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Ex-voto
Scholars have documented a near universal custom of offering small trinkets to either solicit favors or to give thanks for favors received. The custom goes by various names in various languages, and the items have been offered to pagan deities and Christian saints. One could leave an item behind when asking for a favor, and some ex-votos have been used for that purpose, to 'remind' a deity or a saint to fulfill a request. However, a more common practice, especially in the Christian world, has been to leave a trinket after a miracle has taken place, in thanksgiving for and testimony to the received miracle. The practice of leaving behind ex-votos  bares a belief in supernatural agents that intervene and assist in this world, who can be petitioned through objects, and who appreciate the tokens of thanks we offer them. Writing by Sean di Renzo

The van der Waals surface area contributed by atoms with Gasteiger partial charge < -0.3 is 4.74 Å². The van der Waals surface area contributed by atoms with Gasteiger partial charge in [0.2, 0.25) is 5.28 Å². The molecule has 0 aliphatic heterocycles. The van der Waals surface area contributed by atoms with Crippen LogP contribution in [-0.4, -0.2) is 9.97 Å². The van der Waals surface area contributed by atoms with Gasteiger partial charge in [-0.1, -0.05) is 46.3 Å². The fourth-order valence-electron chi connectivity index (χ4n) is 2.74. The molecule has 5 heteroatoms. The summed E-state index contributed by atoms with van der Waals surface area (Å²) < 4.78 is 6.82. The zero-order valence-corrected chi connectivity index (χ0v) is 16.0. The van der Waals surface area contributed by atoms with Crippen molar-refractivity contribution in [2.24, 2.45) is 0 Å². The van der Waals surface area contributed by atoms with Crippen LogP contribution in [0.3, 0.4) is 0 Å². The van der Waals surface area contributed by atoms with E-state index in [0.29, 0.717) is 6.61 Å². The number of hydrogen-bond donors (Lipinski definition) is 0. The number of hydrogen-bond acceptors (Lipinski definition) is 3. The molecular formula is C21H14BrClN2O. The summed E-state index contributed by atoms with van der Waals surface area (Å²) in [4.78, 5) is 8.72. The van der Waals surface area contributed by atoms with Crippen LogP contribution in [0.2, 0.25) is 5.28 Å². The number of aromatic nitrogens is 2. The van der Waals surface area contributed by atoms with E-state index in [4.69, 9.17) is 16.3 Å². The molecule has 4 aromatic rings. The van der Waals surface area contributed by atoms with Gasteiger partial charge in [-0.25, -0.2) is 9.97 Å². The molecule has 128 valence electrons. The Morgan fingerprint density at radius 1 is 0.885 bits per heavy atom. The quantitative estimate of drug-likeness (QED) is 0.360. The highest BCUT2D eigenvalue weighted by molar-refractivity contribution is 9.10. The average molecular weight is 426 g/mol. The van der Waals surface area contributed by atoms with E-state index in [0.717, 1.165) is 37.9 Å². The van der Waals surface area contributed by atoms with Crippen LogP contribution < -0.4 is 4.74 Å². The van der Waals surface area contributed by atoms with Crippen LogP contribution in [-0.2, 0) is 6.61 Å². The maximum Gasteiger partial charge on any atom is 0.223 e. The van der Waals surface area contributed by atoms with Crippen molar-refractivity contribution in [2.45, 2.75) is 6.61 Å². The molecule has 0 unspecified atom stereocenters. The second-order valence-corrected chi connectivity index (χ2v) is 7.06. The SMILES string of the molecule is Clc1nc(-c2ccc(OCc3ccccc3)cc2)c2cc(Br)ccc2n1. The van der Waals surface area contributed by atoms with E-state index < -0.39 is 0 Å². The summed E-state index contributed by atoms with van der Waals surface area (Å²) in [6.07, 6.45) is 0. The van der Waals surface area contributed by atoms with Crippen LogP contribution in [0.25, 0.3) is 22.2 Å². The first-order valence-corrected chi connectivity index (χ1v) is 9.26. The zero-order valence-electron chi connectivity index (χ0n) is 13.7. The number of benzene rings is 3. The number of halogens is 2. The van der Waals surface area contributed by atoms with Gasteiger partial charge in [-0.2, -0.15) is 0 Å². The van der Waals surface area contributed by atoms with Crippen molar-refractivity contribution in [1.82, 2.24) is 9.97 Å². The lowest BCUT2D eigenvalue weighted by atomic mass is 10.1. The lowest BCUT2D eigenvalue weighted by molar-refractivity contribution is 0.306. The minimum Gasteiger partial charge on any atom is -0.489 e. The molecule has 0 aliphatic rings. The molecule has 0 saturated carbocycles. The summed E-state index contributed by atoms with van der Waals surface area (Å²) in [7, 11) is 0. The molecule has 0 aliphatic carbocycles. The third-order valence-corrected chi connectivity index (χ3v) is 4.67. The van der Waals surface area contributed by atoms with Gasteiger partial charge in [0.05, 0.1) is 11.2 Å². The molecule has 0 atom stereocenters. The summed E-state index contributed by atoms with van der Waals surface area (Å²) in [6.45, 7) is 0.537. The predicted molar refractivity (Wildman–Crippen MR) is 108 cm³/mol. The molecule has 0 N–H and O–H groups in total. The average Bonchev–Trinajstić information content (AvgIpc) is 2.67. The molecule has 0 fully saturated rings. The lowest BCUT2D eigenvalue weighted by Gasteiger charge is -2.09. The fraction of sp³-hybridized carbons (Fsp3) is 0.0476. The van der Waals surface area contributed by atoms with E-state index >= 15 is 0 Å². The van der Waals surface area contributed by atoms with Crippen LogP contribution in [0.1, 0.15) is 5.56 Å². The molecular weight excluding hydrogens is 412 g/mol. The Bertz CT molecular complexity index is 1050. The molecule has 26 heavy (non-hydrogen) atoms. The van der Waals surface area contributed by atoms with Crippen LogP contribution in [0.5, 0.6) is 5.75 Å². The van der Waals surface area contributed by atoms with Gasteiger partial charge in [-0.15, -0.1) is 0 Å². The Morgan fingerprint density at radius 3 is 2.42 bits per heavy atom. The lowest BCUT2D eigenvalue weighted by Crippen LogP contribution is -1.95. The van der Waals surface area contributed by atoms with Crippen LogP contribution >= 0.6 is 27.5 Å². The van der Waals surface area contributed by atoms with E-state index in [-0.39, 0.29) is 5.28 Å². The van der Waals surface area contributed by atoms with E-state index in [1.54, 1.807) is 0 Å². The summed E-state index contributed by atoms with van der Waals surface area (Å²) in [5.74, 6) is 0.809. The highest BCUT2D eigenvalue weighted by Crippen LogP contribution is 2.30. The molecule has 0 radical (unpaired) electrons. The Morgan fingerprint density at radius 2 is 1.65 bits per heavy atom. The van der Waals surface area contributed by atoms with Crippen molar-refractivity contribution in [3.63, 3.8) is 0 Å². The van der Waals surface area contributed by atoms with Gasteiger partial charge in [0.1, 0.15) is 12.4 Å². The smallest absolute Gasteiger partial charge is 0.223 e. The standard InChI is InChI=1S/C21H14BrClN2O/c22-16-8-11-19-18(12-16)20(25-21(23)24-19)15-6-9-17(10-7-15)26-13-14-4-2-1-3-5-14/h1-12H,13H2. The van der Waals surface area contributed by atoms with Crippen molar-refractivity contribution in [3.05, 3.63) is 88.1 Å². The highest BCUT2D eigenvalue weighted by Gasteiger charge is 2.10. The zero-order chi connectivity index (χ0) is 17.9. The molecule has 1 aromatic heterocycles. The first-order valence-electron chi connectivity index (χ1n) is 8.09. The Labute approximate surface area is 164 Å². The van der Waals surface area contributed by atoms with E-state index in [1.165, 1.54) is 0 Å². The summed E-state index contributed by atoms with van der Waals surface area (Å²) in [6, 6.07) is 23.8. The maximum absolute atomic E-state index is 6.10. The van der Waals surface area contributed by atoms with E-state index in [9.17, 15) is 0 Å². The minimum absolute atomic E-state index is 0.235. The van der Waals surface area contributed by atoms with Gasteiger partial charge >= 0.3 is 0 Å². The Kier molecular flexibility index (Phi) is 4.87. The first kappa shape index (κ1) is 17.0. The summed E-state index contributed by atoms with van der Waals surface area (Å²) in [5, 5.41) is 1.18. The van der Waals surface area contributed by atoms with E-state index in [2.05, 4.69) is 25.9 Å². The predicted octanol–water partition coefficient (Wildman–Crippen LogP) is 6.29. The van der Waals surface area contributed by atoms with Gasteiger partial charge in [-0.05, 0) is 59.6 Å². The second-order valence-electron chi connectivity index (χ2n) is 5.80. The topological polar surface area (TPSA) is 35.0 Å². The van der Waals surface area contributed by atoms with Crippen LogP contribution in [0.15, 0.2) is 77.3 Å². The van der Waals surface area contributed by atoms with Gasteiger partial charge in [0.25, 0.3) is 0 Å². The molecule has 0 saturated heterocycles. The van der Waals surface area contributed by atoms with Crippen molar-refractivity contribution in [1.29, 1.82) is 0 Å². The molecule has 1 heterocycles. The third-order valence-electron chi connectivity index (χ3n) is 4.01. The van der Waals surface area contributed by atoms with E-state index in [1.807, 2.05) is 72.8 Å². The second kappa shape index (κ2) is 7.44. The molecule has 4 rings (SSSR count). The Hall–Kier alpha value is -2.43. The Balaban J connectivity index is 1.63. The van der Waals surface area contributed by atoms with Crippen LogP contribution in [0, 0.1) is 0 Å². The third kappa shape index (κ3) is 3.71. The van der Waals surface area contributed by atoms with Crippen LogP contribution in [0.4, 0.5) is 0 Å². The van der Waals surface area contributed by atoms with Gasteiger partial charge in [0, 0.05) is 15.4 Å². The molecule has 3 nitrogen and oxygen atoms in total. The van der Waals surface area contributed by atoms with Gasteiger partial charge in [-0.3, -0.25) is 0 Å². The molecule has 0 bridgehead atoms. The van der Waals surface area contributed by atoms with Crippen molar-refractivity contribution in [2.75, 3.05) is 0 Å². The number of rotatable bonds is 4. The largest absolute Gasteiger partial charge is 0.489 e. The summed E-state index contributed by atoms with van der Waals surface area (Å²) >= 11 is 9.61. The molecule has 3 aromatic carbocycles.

Eye ex-voto
Ex-votos in the shape of eyes may indicate vision problems, blindness or even references to the all-seeing God. Interestingly, “in the folk culture of southern Italy, eyes are the body's primary organ, powerful and at the same time delicate.”

FRANCIS, Doris, ed. Faith and Transformation: Votive Offerings and Amulets from the Alexander Girard Collection.  Santa Fe: Museum of New Mexico Press, 2007.

Heart ex-voto
This heart shaped ex-voto dates from 1880 and was housed in a French monastery.  This ex-voto is made of bronze and opens to insert one’s handwritten prayers.

 
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